Why I didn’t made any resolutions this year and feel better than ever

Every January I get swept up in the New year New me hype and consequently end up making some ridiculous resolutions along the lines of cutting back or banning certain things. Last year it was sugar-free and whilst I generally did feel great for the mini detox (especially after a typically unhealthy December), I needlessly turned down a lot of social events. Which was tragically out of pure stubbornness for not deeming myself a failure! Ultimately when I fell off the wagon I fell hard. I ended up bingeing on that much junk food I made myself ill. Funnily enough I never had an issue with sugar (or weight!) beforehand, and totally cringe looking back.

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As you may know, I’m always looking for ways to self-improve so a lot of my resolutions have been in this vein. But in hindsight, resolutions (‘rules‘) are sometimes so overly rigid that they can drive me crazy and dominate my thoughts. I tend to adopt an all in all out attitude and probably still think like a child in the sense that if you tell me NO then I now want whatever it is, x 100. Aside from being healthy, I’m not even sure what I was realistically aiming to achieve by going cold turkey when I could have probably just implemented a few small changes whilst maintaining my sanity. It’s true that small good habits really stack up in the quest for behaviour change.

Like me, I think a lot of people are swept up by the New Year resolution hype. Feeling as though they should be aiming to improve. Why? Because everyone else is.

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Have you made resolutions this year?

The big ones seem to (as usual) be along the health and fitness realm. Whether that is  giving up all aspects of a social life because everyday is #gymday or total elimination like #dryjanuary, or saving so much you turn into full hibernating squirrel. Or perhaps you now feel the sudden need to read a book a week, or become a full on yogi by February,  master meditation, create a 10 piece capsule wardrobe, or throw everything out because you read about #minimalism.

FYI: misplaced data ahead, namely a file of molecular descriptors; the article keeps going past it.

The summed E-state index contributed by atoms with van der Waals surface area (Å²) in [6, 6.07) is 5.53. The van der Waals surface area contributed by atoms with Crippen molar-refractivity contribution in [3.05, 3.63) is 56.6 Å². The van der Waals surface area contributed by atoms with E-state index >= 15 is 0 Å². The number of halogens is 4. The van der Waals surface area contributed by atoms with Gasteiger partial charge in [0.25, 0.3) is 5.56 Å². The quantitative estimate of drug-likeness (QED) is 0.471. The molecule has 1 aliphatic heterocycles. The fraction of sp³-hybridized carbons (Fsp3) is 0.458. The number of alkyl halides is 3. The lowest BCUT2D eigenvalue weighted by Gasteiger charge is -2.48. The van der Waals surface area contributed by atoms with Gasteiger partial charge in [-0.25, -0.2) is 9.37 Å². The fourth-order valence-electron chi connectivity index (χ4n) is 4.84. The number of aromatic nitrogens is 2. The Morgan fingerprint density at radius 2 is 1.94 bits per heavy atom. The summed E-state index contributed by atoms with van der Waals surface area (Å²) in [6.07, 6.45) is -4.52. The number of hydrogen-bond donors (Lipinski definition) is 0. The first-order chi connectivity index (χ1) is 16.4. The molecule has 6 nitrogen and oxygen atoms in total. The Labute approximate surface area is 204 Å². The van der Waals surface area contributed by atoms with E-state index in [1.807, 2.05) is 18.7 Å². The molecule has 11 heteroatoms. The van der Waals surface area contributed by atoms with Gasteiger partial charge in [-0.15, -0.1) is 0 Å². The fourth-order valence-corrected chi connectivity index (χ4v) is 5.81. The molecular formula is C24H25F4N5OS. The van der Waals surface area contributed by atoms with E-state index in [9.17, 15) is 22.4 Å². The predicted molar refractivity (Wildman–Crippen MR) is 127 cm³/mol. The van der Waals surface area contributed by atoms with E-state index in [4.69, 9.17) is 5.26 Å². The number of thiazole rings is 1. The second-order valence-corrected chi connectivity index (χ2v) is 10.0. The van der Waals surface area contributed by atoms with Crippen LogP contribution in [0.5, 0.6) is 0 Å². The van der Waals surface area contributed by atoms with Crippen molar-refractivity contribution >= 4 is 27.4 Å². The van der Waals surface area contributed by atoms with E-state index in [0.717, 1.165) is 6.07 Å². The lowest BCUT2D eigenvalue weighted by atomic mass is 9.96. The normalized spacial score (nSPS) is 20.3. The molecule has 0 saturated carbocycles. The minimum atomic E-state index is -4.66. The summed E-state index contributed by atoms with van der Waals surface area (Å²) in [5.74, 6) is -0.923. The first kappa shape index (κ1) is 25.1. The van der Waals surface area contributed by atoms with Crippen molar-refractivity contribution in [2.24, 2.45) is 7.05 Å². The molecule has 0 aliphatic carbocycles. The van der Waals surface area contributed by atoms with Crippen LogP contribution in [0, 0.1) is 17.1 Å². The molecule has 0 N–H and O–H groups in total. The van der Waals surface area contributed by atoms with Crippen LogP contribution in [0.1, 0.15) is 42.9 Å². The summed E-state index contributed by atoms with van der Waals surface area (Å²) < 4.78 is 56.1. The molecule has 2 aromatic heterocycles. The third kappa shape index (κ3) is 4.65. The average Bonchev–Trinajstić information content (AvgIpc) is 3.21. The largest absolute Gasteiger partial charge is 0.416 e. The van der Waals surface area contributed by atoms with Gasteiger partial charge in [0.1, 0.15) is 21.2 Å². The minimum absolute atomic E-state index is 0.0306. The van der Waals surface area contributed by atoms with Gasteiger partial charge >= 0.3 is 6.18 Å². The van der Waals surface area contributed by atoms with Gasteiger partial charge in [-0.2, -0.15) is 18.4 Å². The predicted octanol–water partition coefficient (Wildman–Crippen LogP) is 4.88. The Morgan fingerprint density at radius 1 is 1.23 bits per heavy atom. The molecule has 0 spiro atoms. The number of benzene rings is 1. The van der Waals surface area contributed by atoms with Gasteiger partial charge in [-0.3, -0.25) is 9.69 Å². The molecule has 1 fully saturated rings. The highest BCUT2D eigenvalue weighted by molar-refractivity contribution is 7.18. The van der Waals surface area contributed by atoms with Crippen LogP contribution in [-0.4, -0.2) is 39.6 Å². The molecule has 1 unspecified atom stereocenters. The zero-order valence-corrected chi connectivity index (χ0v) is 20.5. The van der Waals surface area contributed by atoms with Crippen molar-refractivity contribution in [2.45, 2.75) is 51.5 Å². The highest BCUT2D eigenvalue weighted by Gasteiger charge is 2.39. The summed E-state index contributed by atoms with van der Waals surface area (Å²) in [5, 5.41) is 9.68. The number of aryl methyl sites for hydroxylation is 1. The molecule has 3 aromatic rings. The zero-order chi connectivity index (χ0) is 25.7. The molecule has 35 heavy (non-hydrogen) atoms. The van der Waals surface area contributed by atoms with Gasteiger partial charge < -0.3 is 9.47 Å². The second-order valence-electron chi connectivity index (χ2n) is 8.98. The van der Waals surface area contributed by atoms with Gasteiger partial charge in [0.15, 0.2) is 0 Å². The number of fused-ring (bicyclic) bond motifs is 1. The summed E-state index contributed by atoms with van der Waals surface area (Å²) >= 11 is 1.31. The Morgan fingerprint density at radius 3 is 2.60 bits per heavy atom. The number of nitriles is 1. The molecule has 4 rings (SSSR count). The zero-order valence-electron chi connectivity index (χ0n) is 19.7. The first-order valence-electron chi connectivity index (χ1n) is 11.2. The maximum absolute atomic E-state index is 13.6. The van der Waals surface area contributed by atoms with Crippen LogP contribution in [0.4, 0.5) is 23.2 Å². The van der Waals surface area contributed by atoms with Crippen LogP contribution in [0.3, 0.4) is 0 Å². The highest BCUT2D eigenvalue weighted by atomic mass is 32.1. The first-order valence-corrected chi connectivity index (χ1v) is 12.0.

I think we are all guilty of this.

I look around me and see people adopting the same self destroying resolutions as previous me. It doesn’t work because it’s never good to jump straight into the deep end. To create a perfect 10 item wardrobe and become completely minimalist when you previously hoarded everything and the kitchen sink? Or the biggest meat-eater now turning vegan for the month. What it does is make you sick of the very behaviour you’re trying to adopt. Sick of cutting meat & dairy out when in reality you needed to do it slowly, make the small changes into habits and manageable behaviours. This way it becomes easier, meaningful and you become much more mindful over the new behaviour.

This year I proudly said a firm No to resolutions and I honestly feel a sense of relief. Note to self:

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Don’t make resolutions

..and of course rules too. Formulating rigid rules can be detrimental to success. Going cold turkey is hard, and making restrictions or rules so overly rigid will serve as a mental hindrance.

Ban should and shouldn’t language

Stop saying these words. Simple but effective. Psychological research supports this too – when people say they could rather than should do something, they are more likely to follow through with that behaviour.

Don’t jump straight in

I see so many people fall off the wagon because they attempt to go from 0 to 100 (or 100 to 0!) right off the get go.

  • Never been to the gym before? Don’t jump into a 7 day weight lifting program!
  • Struggle to drink water? Then you’ll struggle to drink 2 litres a day at the start. Perhaps incorporate an extra glass before one meal and once you’ve conquered that do it for all meals
  • Find reading hard? Then it seems you are wasting your precious time. You can get the information in so many other forms, audio books, Ted talks, documentaries, TV shows. You sure as hell do not need to pressure yourself into doing something you take no pleasure from!
  • Veganism? At least aim to adapt a vegetarian lifestyle first and foremost
  • Feel overwhelmed about cutting so much out? Whatever it is, make that first step small, then build on

It’s the little things we do daily that amount to who we are. Little by little these small habits stack up and contribute to a bigger change or goal.

I would love to hear if you made resolutions this year & whether you stuck to them 🙂

Hope you enjoyed reading and have a great day!

x

 

Do you have phone addiction? My thoughts about a digital detox

On average we check our phones 150 times a day and either swipe, tap or click over 4000 times a day. Since the introduction of smartphones over the last decade research shows that our attention spans have reduced to being no greater than that of a goldfish.